This is the 3rd step in the series about How to Write a Year-Long Bilingual Homeschool Plan.
So far, we have set long-term and short-term goals, and developed a year-long calendar for the coming school year with weekly/monthly themes and important days.
Now, we are ready to decide our approach to teaching both Chinese and English and make a detailed planning schedule. Are you excited?
To get better result of this planning section, Click HERE to grab the FREE workbook now and follow the steps along with this series.
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My Experience Using Different Bilingual Teaching Approaches
In my 1st year of homeschooling, my oldest kid was 4 years old. I used Letters of the week to teach English only. I didn’t want to try too many new things since that was my first time.
Then in my 2nd year, since my oldest kid knew all the ABC, I decided to use a Theme-based plan for both English and Chinese with both my 3-year-old and 5-year-old (at that time).
I enjoyed both years very much. I think they both were successful years and my kids loved having school at home, learning different subjects with different themes, and their academic skills improved.
Using different teaching approaches and switching back and forth to test the water is normal and necessary. If you have the best curriculum without the right kind of teaching approach for your child, your child can’t absorb the information in an enjoyable way.
Now, I’m going to show you all my steps in deciding on what approach to use to teach both Chinese and English.
Different Teaching Approaches to Homeschooling
It’s easier to try and follow an approach of homeschooling in the beginning.
They provide a unique structure to allow for different kid’s and families’ needs.
Click HERE to learn the most popular homeschooling styles.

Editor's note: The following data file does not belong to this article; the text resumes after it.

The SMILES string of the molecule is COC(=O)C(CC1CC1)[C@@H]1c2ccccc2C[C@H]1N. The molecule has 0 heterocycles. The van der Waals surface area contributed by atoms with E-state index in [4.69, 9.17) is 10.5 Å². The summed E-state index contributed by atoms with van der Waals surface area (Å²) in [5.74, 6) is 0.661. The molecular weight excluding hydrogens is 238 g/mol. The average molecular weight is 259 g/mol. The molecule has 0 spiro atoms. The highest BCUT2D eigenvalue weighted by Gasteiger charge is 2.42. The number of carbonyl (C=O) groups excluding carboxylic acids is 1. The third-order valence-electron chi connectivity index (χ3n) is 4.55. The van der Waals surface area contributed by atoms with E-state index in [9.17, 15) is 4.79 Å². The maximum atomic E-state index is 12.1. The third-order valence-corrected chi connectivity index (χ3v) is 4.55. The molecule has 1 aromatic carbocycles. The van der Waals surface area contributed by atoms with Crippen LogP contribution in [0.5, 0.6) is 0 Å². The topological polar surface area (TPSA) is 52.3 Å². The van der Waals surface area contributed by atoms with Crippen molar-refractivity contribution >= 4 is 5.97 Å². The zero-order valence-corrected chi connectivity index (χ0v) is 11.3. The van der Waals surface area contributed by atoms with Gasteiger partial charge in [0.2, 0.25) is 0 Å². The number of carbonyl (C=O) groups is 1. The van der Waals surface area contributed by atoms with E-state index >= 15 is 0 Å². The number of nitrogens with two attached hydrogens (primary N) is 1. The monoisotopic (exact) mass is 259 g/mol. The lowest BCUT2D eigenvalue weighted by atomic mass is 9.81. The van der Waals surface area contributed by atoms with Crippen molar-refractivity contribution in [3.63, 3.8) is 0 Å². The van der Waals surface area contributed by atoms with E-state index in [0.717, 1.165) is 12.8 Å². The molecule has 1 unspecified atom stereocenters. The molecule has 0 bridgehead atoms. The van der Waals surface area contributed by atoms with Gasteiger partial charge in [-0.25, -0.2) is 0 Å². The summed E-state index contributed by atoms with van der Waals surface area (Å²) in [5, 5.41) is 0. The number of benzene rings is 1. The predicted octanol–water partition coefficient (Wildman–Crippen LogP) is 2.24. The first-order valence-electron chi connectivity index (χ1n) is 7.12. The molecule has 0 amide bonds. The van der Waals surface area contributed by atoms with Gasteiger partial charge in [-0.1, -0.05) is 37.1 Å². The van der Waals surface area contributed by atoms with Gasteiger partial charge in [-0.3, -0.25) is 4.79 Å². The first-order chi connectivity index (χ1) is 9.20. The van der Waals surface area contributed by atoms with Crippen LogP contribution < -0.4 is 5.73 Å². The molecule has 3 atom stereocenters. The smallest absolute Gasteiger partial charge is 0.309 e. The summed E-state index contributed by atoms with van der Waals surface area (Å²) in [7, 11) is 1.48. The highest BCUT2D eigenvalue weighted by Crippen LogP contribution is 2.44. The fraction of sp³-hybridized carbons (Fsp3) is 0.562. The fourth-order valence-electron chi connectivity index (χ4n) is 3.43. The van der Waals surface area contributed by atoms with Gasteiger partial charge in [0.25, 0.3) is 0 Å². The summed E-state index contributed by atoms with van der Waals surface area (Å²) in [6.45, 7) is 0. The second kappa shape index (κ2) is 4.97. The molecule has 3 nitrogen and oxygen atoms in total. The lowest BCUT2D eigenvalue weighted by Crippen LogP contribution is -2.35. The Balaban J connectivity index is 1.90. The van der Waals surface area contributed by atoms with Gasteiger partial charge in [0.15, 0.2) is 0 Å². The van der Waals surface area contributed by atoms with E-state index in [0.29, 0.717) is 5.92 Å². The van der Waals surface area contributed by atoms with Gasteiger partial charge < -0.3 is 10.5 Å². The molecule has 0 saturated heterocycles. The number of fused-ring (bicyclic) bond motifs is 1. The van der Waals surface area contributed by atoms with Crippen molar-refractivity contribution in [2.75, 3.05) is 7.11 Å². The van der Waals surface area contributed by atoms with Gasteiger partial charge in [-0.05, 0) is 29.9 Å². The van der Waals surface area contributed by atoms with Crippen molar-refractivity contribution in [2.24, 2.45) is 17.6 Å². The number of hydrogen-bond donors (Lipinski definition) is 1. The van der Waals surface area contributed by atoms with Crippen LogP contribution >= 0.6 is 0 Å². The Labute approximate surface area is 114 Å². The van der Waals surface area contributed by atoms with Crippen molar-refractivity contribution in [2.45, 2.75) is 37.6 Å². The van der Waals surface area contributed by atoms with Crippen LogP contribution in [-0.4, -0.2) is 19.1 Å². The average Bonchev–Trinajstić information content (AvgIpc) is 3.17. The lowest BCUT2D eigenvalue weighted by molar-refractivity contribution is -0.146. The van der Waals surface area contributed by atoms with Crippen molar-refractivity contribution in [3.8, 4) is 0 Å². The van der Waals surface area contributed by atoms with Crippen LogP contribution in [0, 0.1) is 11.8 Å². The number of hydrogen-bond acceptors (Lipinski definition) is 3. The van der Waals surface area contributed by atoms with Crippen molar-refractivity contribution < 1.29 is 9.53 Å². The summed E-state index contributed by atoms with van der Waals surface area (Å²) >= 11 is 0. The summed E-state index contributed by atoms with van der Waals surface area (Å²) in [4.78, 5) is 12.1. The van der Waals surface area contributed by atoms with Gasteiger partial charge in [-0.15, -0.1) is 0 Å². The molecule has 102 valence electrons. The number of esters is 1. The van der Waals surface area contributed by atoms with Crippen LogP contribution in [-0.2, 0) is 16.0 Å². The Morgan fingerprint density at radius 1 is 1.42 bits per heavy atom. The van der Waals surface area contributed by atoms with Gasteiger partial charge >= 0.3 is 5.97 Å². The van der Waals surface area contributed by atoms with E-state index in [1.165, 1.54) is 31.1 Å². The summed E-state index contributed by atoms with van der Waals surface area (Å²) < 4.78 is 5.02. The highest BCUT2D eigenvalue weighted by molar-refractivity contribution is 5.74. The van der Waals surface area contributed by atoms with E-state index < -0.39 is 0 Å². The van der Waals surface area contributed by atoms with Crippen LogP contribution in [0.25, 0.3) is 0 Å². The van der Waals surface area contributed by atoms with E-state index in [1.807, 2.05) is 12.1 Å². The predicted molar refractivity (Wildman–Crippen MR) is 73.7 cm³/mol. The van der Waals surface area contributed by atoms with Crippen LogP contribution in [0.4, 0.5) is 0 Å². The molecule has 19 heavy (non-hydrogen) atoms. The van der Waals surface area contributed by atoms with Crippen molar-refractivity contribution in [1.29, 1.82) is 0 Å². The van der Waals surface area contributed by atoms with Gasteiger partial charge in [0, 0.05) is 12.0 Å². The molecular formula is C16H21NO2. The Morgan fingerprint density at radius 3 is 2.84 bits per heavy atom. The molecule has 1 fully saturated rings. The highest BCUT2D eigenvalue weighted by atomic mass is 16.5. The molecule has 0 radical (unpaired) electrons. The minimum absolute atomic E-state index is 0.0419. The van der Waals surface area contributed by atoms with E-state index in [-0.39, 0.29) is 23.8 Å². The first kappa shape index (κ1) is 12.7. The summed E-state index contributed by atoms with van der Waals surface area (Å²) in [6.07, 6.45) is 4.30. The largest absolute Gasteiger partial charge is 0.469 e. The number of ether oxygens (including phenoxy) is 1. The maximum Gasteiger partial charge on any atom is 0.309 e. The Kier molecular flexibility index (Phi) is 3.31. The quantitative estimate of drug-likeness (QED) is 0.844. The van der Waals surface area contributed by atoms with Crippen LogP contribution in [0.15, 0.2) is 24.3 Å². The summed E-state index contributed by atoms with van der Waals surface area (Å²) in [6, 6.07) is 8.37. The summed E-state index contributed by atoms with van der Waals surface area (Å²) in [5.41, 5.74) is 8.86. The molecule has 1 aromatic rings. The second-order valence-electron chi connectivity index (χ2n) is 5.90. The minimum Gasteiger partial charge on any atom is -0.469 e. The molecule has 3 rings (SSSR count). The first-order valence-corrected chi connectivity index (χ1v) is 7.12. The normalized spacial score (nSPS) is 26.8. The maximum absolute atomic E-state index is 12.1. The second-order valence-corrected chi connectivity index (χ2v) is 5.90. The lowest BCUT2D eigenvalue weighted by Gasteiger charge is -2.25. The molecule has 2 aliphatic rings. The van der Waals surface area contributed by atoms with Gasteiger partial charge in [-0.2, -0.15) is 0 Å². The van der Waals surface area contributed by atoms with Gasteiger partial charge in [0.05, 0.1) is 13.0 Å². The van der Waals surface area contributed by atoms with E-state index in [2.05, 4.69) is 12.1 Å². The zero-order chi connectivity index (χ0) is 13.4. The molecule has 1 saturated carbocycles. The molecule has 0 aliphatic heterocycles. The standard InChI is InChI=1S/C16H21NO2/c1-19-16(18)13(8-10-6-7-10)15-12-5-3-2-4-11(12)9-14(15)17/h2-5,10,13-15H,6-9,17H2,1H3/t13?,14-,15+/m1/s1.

For me, I tried and used a mixture of homeschooling styles and methods. As my kids and I grew, we modified our learning methods consistently and made changes to our styles and approaches.
I enjoy using the Relaxed/Eclectic Homeschooling style which uses different methods to fit our family needs. I don’t have to be too strict and stress out on not following one style perfectly.
Since both English and Chinese are included in my homeschooling, I use the Montessori Method to teach math skills, the Classical Methods when it comes to English reading, and the Unschooling style when we need the freedom to learn outside.
How about you? Which style would you prefer? Let me know in the comment below.
Approach to Teach ENGLISH for Young Kids
These are the very popular approaches to homeschooling in English. You can easily google them and find all sorts of amazing free or paid resources.
They are all great and effective approaches. It makes sense to start from the Letter of the Weeks approach for the preschoolers. Once they learned the alphabets, you can choose from theme-based/unit-based, literature-based, and other approaches that suit your child and your family.
Classical education is a good fit for the elementary level children to try as well.
I’m no expert of any of these approaches yet, and I have only tried letter of the weeks, theme-based, and a little project-based with my children only. So if you would like to know more about each approach, click on those links below.
Letter of the Weeks:
Alphabet (The Measured Mom)
Letter of the Weeks Preschool Curriculum (Brightly Beaming Resources)
Letter of the Weeks (One Beautiful Home)
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Chinese Resources | Homeschooling Tips
WANT TO KNOW HOW I CREATE MY ONE YEAR HOMESCHOOLING PLAN?
Letter of the Weeks (Rockabye Butterfly)
The Unit Study Approach (Home Hearts)
Unit Studies – the Future of Learning (Amanda Bennett)
Themes (The Measured Mom)
Seasonal Printables (3 Dinosaurs)
Literature-Based Homeschooling Resources (Teach Beside Me)
Montessori-inspired Literature-Based Activities for Preschoolers (Living Montessori Now)
Intro to Project-based homeschooling (Mama of Letters)